In some cases, if you're a savvy traveler, this is OK. I've handled many a problems through either my phone's application or through a quick call to the Premier help-line.  That customer service is usually pretty good and can get you out of a lot of jams.

After this year however, I'm not going to have my United status in my pocket any longer* (I've been mostly clearing out my miles accounts this year), so I'm going to lose access to whatever tricks allowed me to react successfully to changes.  In a case of bad timing, I've decided to do this when United (who controls the IAH domestic market) is spiraling downward with no plans on returning to the top.

I think it's the last article that's the most depressing. Instead of having a plan to be the best domestic airline Jeff Smisek and company seem to be throwing in the warm-towel and settling for 2nd tier. These feels to me like an admission that they don't think they can fully solve the problems facing them so they're going to settle.  And settling is never a good business strategy.

There are a lot of times when airlines just can't win. United will always have a sub-set of Houstonians, for example, who will always say "I miss Continental" (ignoring that it's Continental's management team in charge) and will knee-jerk suggest that they will "never fly United again". (Wait until they get a full-on dose of the Southwest experience today, that might change their minds.) Houstonians are an odd lot who seem to enjoy waiting in lines and griping that Houston isn't just like that European city they may (or may not) have visited once upon a time a long time ago. You can't win with people who have decided they want to live in a dream world.

In the real world, when flying out of Houston, United still has a flight network that's hard to beat in terms of global access. They have more direct flights to more destinations than anyone else and they have better departure/arrival times than most (excepting Southwest for regional flights, in which the two are about the same in price and schedule). Because of this many of us are going to continue hopping on United metal whether we have status or not. I know that I will, especially for business trips.

The question now becomes just how long the United Board of Directors and share-holders are going to continue to allow Jeff Smisek to pilot a sinking ship?  Granted, they've had some bad luck, announcing the direct to Atlantic City flight right before the city went belly-up is an example, severe weather is another, but the preponderance of mechanical issues, their computer system working with all of the efficiency of a Commodore 64 and their lack of professional, courteous customer service on a consistent level is all on management.

What's worse, now, they don't seem to have any idea or impetus to try and make it better.

*Yes, I do realize that this is a problem I have brought on myself.  However, given the changes to United's MileagePlus program I just don't see the value in paying more for flights in order to receive a service level that they're seemingly trying to roll into credit cards going forward.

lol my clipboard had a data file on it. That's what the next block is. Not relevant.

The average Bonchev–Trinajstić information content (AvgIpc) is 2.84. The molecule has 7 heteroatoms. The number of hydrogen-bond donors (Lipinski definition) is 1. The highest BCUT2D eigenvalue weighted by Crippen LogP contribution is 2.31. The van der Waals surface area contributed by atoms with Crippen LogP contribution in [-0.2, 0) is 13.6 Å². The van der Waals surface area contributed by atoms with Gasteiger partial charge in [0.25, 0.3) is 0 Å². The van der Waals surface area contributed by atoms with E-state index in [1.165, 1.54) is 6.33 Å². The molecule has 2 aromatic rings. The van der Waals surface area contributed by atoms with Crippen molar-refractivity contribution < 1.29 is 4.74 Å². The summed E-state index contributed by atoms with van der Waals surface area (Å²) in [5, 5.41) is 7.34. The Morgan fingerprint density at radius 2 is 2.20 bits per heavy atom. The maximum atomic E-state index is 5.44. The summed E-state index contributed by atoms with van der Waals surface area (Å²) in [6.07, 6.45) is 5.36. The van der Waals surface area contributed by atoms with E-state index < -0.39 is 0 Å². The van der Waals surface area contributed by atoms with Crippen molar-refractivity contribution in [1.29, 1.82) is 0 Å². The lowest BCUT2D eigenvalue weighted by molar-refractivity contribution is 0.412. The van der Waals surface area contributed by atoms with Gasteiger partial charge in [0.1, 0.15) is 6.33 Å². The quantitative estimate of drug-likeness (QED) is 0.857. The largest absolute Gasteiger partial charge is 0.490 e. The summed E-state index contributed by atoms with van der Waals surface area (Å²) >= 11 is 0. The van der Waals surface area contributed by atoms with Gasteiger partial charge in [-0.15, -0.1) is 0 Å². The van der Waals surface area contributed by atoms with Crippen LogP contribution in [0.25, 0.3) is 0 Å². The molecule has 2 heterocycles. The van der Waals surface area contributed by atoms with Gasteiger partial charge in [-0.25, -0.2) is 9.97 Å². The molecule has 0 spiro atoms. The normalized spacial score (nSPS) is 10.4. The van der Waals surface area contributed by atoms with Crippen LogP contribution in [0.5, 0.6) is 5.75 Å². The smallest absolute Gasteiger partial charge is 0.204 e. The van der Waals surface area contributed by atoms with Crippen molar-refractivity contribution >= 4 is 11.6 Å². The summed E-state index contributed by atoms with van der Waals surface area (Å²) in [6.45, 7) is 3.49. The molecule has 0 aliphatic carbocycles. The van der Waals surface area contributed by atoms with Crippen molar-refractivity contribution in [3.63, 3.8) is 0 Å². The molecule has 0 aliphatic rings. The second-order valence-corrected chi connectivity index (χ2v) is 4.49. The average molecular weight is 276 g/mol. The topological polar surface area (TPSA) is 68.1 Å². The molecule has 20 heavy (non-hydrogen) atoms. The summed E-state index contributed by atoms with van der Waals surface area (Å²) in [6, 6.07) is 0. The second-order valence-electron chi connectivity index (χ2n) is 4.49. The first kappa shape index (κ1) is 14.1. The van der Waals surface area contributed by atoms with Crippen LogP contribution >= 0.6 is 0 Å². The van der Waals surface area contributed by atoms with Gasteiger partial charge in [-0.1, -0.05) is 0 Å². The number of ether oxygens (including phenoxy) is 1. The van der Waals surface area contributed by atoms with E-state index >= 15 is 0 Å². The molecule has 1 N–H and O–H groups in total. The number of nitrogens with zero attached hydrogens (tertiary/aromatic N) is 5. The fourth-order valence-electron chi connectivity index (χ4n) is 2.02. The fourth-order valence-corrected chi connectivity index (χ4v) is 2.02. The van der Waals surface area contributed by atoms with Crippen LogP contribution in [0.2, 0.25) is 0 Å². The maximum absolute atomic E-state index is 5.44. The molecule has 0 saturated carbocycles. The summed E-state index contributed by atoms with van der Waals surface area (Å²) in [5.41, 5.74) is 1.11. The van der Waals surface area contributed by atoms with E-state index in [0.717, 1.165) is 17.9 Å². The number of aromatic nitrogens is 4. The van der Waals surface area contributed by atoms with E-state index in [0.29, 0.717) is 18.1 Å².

Looking to November: The Lite Guv Debate.

Breaking news yesterday that the collective IQ of Texas voters is about to be reduced by 10 points....

Patrick and Van de Putte agree on Sept. 24 debate. David Saleh Rauf,

This is going to be hailed endlessly as good news for "Texas voters" and as a wonderful example of the political process at work.

In truth, what we're getting is an on-stage snark-fest between Texas number one demagogue and a politician with a fundamental misunderstanding of most key issues moderated by the Ego-in-Chief of the news-ish Texas Tribune.

Hopefully we'll only be subjected to one of these displays. Unless you're living under a rock you know that Van de Putte is going to decry Patrick as "out of touch" with Texas voters and trying to execute a 'war on women' by disallowing them subsidized female hygiene products (meanwhile, ISIS in Iraq is executing a real war on women which makes the Davis/Van de Putte histrionics look silly and petty by comparison) while Patrick is going to seek to paint Van de Putte as a "tax and spend liberal" who is trying to burn every copy of the Bible and outlaw Patrick's The Second Most Important Book You Will Ever Read using both to build shelters and provide heat for disease-ridden illegal immigrants.

One only hopes that Patrick's outsized sense of importance can be reigned in long enough to allow his staff to ignore Van de Putte's request for FOUR ADDITIONAL DEBATES.

I'm not really sure the State of Texas needs to see this.  Instead of our best and brightest the Lite Guv race is shining a light on everything that's wrong with Texas politics. The collapse of the Democrats have led to Republican incumbents not being held accountable which has led to a group of squishy incumbents in leadership roles. The moderation, and downright unlikeable nature, of David Dewhurst allowed Dan Patrick to win in the primary while the lack of bench strength for the Democrats has allowed a candidate with a name that fits the "demographics is destiny" meme to get the nod despite very little evidence of competency, a basic understanding of good governance or any semblance of knowledge regarding what it is the State actually does.

Sept 24th is going to provide Texans with a showdown between a demagogue and a demographic darling.

The Ego in Chief is going to have a field day with this.